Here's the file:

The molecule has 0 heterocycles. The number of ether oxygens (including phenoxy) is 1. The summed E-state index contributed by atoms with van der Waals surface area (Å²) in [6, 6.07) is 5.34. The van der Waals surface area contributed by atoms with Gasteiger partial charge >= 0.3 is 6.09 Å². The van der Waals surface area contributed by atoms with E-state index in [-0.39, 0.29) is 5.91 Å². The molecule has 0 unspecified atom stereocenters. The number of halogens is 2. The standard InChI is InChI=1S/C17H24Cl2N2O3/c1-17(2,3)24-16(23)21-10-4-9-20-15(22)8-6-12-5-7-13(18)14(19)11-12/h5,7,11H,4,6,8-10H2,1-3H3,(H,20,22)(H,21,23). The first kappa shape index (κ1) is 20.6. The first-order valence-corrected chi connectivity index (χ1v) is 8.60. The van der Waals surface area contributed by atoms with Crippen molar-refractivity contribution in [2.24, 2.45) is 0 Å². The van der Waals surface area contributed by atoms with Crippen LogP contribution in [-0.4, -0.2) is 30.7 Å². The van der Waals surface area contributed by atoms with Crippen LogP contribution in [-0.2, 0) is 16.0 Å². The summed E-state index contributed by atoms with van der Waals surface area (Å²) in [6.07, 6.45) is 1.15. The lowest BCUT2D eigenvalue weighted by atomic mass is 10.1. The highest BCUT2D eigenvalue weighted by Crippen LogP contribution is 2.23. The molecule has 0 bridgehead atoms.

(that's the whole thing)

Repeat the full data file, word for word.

The molecule has 0 heterocycles. The number of ether oxygens (including phenoxy) is 1. The summed E-state index contributed by atoms with van der Waals surface area (Å²) in [6, 6.07) is 5.34. The van der Waals surface area contributed by atoms with Gasteiger partial charge >= 0.3 is 6.09 Å². The van der Waals surface area contributed by atoms with E-state index in [-0.39, 0.29) is 5.91 Å². The molecule has 0 unspecified atom stereocenters. The number of halogens is 2. The standard InChI is InChI=1S/C17H24Cl2N2O3/c1-17(2,3)24-16(23)21-10-4-9-20-15(22)8-6-12-5-7-13(18)14(19)11-12/h5,7,11H,4,6,8-10H2,1-3H3,(H,20,22)(H,21,23). The first kappa shape index (κ1) is 20.6. The first-order valence-corrected chi connectivity index (χ1v) is 8.60. The van der Waals surface area contributed by atoms with Crippen molar-refractivity contribution in [2.24, 2.45) is 0 Å². The van der Waals surface area contributed by atoms with Crippen LogP contribution in [-0.4, -0.2) is 30.7 Å². The van der Waals surface area contributed by atoms with Crippen LogP contribution in [-0.2, 0) is 16.0 Å². The summed E-state index contributed by atoms with van der Waals surface area (Å²) in [6.07, 6.45) is 1.15. The lowest BCUT2D eigenvalue weighted by atomic mass is 10.1. The highest BCUT2D eigenvalue weighted by Crippen LogP contribution is 2.23. The molecule has 0 bridgehead atoms.